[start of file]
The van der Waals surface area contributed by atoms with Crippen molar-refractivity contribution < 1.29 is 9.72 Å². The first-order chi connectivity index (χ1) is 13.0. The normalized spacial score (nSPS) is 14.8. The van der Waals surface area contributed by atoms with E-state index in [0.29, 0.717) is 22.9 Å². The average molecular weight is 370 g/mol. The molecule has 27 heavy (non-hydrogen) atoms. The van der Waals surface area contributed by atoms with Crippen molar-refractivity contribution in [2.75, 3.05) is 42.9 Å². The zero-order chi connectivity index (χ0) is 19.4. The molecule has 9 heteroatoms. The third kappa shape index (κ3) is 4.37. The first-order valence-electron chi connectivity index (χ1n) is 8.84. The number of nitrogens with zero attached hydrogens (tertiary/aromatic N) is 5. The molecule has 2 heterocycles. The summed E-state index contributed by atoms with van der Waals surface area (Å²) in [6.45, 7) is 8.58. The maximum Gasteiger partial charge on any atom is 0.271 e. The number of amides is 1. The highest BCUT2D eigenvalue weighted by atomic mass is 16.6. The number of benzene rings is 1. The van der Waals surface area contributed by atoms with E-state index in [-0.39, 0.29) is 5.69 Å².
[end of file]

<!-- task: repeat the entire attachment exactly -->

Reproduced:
The van der Waals surface area contributed by atoms with Crippen molar-refractivity contribution < 1.29 is 9.72 Å². The first-order chi connectivity index (χ1) is 13.0. The normalized spacial score (nSPS) is 14.8. The van der Waals surface area contributed by atoms with E-state index in [0.29, 0.717) is 22.9 Å². The average molecular weight is 370 g/mol. The molecule has 27 heavy (non-hydrogen) atoms. The van der Waals surface area contributed by atoms with Crippen molar-refractivity contribution in [2.75, 3.05) is 42.9 Å². The zero-order chi connectivity index (χ0) is 19.4. The molecule has 9 heteroatoms. The third kappa shape index (κ3) is 4.37. The first-order valence-electron chi connectivity index (χ1n) is 8.84. The number of nitrogens with zero attached hydrogens (tertiary/aromatic N) is 5. The molecule has 2 heterocycles. The summed E-state index contributed by atoms with van der Waals surface area (Å²) in [6.45, 7) is 8.58. The maximum Gasteiger partial charge on any atom is 0.271 e. The number of amides is 1. The highest BCUT2D eigenvalue weighted by atomic mass is 16.6. The number of benzene rings is 1. The van der Waals surface area contributed by atoms with E-state index in [-0.39, 0.29) is 5.69 Å².